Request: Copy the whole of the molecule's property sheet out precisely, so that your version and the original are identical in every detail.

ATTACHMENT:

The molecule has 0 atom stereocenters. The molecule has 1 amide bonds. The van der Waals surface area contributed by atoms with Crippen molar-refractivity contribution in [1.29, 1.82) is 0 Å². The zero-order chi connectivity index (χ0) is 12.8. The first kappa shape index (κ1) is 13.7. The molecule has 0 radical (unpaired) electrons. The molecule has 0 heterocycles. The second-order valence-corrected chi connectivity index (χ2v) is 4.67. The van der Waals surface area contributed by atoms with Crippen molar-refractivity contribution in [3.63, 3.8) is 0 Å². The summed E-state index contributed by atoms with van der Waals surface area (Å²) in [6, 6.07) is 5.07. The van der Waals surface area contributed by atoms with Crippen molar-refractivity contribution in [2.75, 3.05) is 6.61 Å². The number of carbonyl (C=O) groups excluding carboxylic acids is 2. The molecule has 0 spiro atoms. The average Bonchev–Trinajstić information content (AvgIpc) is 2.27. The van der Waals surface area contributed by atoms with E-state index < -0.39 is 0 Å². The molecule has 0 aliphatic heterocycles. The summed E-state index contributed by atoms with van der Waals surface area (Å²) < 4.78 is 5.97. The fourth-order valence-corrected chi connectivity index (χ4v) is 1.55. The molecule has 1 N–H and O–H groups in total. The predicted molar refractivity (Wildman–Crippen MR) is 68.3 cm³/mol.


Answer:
The molecule has 0 atom stereocenters. The molecule has 1 amide bonds. The van der Waals surface area contributed by atoms with Crippen molar-refractivity contribution in [1.29, 1.82) is 0 Å². The zero-order chi connectivity index (χ0) is 12.8. The first kappa shape index (κ1) is 13.7. The molecule has 0 radical (unpaired) electrons. The molecule has 0 heterocycles. The second-order valence-corrected chi connectivity index (χ2v) is 4.67. The van der Waals surface area contributed by atoms with Crippen molar-refractivity contribution in [3.63, 3.8) is 0 Å². The summed E-state index contributed by atoms with van der Waals surface area (Å²) in [6, 6.07) is 5.07. The van der Waals surface area contributed by atoms with Crippen molar-refractivity contribution in [2.75, 3.05) is 6.61 Å². The number of carbonyl (C=O) groups excluding carboxylic acids is 2. The molecule has 0 spiro atoms. The average Bonchev–Trinajstić information content (AvgIpc) is 2.27. The van der Waals surface area contributed by atoms with E-state index < -0.39 is 0 Å². The molecule has 0 aliphatic heterocycles. The summed E-state index contributed by atoms with van der Waals surface area (Å²) < 4.78 is 5.97. The fourth-order valence-corrected chi connectivity index (χ4v) is 1.55. The molecule has 1 N–H and O–H groups in total. The predicted molar refractivity (Wildman–Crippen MR) is 68.3 cm³/mol.